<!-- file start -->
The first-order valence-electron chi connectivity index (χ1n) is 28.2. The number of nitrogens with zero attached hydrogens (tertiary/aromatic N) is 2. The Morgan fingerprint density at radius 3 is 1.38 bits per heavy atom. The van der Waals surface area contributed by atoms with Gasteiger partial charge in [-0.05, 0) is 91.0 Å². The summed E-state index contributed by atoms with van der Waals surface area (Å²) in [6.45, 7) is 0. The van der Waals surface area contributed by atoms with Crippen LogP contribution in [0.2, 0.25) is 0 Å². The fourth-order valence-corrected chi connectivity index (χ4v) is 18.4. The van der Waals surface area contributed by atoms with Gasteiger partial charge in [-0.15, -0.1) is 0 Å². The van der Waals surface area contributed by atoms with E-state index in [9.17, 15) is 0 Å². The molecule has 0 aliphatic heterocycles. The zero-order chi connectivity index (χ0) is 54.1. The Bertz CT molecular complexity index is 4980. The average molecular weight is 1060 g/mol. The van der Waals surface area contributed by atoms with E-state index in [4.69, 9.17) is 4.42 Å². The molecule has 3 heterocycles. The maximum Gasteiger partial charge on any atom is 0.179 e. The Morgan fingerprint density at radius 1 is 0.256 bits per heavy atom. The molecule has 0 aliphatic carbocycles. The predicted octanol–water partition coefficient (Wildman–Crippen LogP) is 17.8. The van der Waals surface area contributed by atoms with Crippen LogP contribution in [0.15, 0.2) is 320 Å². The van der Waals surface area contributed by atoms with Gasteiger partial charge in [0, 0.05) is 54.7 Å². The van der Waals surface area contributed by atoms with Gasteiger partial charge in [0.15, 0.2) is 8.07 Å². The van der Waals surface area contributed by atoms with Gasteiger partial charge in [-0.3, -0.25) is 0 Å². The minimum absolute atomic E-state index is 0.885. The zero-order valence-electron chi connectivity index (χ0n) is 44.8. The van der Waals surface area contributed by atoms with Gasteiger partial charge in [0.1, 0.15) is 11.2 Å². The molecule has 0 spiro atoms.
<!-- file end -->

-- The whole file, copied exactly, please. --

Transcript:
The first-order valence-electron chi connectivity index (χ1n) is 28.2. The number of nitrogens with zero attached hydrogens (tertiary/aromatic N) is 2. The Morgan fingerprint density at radius 3 is 1.38 bits per heavy atom. The van der Waals surface area contributed by atoms with Gasteiger partial charge in [-0.05, 0) is 91.0 Å². The summed E-state index contributed by atoms with van der Waals surface area (Å²) in [6.45, 7) is 0. The van der Waals surface area contributed by atoms with Crippen LogP contribution in [0.2, 0.25) is 0 Å². The fourth-order valence-corrected chi connectivity index (χ4v) is 18.4. The van der Waals surface area contributed by atoms with Gasteiger partial charge in [-0.15, -0.1) is 0 Å². The van der Waals surface area contributed by atoms with E-state index in [9.17, 15) is 0 Å². The molecule has 0 aliphatic heterocycles. The zero-order chi connectivity index (χ0) is 54.1. The Bertz CT molecular complexity index is 4980. The average molecular weight is 1060 g/mol. The van der Waals surface area contributed by atoms with E-state index in [4.69, 9.17) is 4.42 Å². The molecule has 3 heterocycles. The maximum Gasteiger partial charge on any atom is 0.179 e. The Morgan fingerprint density at radius 1 is 0.256 bits per heavy atom. The molecule has 0 aliphatic carbocycles. The predicted octanol–water partition coefficient (Wildman–Crippen LogP) is 17.8. The van der Waals surface area contributed by atoms with Crippen LogP contribution in [0.15, 0.2) is 320 Å². The van der Waals surface area contributed by atoms with Gasteiger partial charge in [0, 0.05) is 54.7 Å². The van der Waals surface area contributed by atoms with Gasteiger partial charge in [0.15, 0.2) is 8.07 Å². The van der Waals surface area contributed by atoms with Gasteiger partial charge in [-0.3, -0.25) is 0 Å². The minimum absolute atomic E-state index is 0.885. The zero-order valence-electron chi connectivity index (χ0n) is 44.8. The van der Waals surface area contributed by atoms with Gasteiger partial charge in [0.1, 0.15) is 11.2 Å². The molecule has 0 spiro atoms.